Premier John Horgan joins Moose Hide Campaign founder Paul Lacerte (right) at the B.C. legislature for the seventh annual walk and ceremony, Feb. 15, 2018. (Tom Fletcher/Black Press)

Moose hide message to men keeps growing

Marchers pledge personal responsibility in domestic violence

Premier John Horgan presented the one millionth moose hide patch Thursday to organizers of a campaign calling for men to take responsibility to stop violence against women and children.

Rawhide patches, fasting and marches are a movement organized by Paul Lacerte, executive director of the B.C. Association of Aboriginal Friendship Centres, and his daughter Raven. The seventh annual march to the B.C. legislature attracted hundreds of participants, with similar events held in Alberta and the Northwest Territories communities as well.

Horgan announced that the B.C. government will provide $2 million to support the Moose Hide Campaign.

“It’s people like Paul and Raven standing up as symbols, as role models for all of us,” Horgan said. “I’m so very proud of that and I’m grateful that the government is able to find the resources to continue this work for the next four years.”

Horgan presented the one millionth pin to Lorelei Williams, founder of the Butterflies in Spirit dance group that commemorates missing and murdered Indigenous women. Group members spoke about relatives who have suffered violence and men lined the legislature steps to symbolize their commitment to keep women and girls safe.

The Moose Hide Campaign focuses mainly on Indigenous women and girls, who are three times more likely to report having been a victim of violent crime. The campaign is open to everyone, and organizers cite a study showing that one in four women attending college or university in Canada will be sexually assaulted by the time she graduates.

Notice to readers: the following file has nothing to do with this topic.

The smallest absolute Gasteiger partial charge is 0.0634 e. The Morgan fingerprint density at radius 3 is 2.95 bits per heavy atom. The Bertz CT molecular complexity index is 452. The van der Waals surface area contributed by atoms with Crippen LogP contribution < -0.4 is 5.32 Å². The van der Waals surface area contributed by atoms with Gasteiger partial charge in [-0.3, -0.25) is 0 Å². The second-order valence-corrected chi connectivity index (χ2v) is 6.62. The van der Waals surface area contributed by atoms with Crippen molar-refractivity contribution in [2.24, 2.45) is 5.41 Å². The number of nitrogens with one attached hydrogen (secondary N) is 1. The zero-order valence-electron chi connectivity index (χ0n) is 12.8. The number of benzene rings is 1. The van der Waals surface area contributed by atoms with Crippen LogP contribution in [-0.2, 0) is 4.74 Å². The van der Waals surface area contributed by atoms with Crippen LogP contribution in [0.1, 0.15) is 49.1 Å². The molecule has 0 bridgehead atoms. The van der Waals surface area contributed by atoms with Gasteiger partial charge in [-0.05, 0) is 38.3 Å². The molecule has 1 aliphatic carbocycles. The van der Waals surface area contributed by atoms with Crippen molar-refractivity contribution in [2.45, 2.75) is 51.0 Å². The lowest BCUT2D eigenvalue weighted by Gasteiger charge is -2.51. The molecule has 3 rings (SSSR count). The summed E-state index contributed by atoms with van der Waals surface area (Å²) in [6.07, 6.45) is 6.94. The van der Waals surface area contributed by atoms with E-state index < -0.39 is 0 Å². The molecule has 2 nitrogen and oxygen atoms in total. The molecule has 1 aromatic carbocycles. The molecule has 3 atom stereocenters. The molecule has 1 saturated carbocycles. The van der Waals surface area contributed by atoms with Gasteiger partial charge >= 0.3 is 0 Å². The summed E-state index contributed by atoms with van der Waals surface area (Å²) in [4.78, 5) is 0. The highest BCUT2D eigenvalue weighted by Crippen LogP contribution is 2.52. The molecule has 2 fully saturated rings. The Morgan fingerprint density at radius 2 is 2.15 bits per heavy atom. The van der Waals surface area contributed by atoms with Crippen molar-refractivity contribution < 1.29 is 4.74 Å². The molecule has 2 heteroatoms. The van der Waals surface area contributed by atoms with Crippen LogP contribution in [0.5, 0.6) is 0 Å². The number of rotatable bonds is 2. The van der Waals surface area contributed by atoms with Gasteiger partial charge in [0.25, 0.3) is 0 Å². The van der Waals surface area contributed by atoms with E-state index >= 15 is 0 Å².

@tomfletcherbc
tfletcher@blackpress.ca

Like us on Facebook and follow us on Twitter.

Just Posted

Model trains, historical exhibits offered at Parksville museum’s Railway Days

The family-friendly event takes place on Aug. 17 and 18 and is by donation

Coombs, Errington area director won’t run again

Julian Fell endorses Leanne Salter for role

B.C. declares state of emergency as more than 560 wildfires rage

This is only the fourth state of emergency ever issued during a fire season

Nanoose farm hopes to be more agriculturally transparent

Goal is to have new barn open to the public by spring of 2019

Teens premier Beauty and Beast Jr. Aug. 16 in Qualicum Beach

Outgoing and up-and-coming actors detail benefits of teen program

Interim GoFundMe payments approved in Humboldt Broncos crash

$50,000 to be given to each of the 13 survivors and each family of the 16 people who died

Mounties deployed to help B.C. communities affected by wildfires

RCMP officers heading to places particularly within central, northern and southern B.C.

Quebec sets aside $900 million for companies hurt by U.S. tariffs

Premier Philippe Couillard says his government will make $863 million available over five years

B.C. company patents Sasquatch, the country’s first homegrown hops plant

Created by Hops Connect, Sasquatch hops are being grown commercially for the first time in B.C.

Farmers ponder impact of alternatives to pesticides being banned

The nicotine-based pesticides scientists have linked to a rising number of honey bee deaths will be phased out of use in Canada over a three year period starting in 2021.

Time to kick maverick Tory MP Maxime Bernier out of caucus, Scheer urged

Conservative MP Maxime Bernier is taking issue with Prime Minister Justin Trudeau’s oft-repeated message of diversity in Canada, calling it a form of “radical multiculturalism.”

Thousands of police officers expected at regimental funeral in Fredericton

Two civilians were killed in a shooting in Fredericton that also claimed the lives of two police officers.

2 girls, hand-drawn map in hand, sneak out of B.C. home for adventure

The pair’s escape has transit police reminding commuters to report unusual behaviour

Most Read